The Rob Roy Way is a 79 mile walk from Drymen to Pitlochry, linking together many of the places associated with Rob Roy MacGregor, the popular hero and outlaw who lived in these parts from 1671 to 1734. You can read his life story here. The official website includes an optional diversion via Amulree which makes the total distance 92 miles.
Unlike Scotland's "official" long distance paths, the Rob Roy Way has come about through the efforts of enthusiasts and cooperation between walking groups and landowners. This means, for the moment at least, that it is not waymarked, and as a result you need a clear set of directions for the walk. The Rob Roy Way website at www.robroyway.com sets out details of the route.
The RRW is usually walked from Drymen to Pitlochry. This means you will tend to have the wind, the weather and, hopefully, the sun behind you. It also leaves the more energetic parts of the walk until towards the end, when you will be fitter and more able to tackle them in comfort. Overall the walk is easier than the West Highland Way, being shorter and tending to cover better and less exposed ground. But despite this you'll need to know how to read a map, and to have good boots, warm clothes (whatever the time of year) and waterproofs.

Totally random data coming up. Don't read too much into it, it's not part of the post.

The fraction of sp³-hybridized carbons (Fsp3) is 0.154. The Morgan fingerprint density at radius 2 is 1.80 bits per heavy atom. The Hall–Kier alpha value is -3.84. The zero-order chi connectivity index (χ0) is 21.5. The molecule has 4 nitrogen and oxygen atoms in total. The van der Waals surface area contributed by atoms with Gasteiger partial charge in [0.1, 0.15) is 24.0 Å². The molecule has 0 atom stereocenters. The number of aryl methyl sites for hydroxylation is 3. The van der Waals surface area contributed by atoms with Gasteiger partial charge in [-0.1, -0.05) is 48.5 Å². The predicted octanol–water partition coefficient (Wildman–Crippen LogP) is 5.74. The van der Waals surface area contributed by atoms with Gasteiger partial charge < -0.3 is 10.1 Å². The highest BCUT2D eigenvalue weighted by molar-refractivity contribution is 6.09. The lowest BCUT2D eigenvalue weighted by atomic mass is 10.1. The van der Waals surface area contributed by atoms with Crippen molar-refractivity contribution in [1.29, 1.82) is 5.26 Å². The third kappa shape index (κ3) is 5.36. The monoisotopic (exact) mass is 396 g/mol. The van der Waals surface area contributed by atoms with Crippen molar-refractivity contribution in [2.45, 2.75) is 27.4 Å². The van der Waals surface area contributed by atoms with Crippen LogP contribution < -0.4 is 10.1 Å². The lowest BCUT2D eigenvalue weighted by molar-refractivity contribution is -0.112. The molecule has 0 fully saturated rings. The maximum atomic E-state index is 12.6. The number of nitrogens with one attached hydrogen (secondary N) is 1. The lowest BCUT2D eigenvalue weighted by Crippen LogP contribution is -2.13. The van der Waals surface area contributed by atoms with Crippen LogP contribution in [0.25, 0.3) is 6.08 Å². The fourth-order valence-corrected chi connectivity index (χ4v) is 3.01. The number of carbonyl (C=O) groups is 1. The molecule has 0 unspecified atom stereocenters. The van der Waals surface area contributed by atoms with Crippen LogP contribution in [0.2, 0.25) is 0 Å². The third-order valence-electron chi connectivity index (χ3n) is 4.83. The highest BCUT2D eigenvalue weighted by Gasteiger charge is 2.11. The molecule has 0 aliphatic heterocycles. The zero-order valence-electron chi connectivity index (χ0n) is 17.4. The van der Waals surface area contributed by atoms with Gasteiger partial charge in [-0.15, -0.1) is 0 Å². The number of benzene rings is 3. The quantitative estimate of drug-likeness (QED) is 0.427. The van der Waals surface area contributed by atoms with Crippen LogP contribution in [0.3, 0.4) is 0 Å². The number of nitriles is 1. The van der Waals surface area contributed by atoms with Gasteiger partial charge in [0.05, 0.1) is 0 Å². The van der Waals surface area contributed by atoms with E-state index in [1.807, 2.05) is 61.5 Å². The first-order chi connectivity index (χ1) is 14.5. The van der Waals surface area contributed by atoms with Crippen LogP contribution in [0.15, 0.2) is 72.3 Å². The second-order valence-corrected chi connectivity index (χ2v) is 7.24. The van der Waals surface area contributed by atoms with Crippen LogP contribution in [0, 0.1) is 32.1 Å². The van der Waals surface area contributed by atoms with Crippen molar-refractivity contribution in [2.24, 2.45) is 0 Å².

The side column gives links to useful resources. The route description below is broken into seven daily sections, each of which contains links to further information on Undiscovered Scotland. The Area Pages provide links to accommodation providers and other businesses. The Feature Pages each contain detailed background information and a collection of images about particular places or attractions on the Rob Roy Way or near it. And at the foot of the page is a selection of guide books.
Section 1: Drymen to Aberfoyle, 10 Miles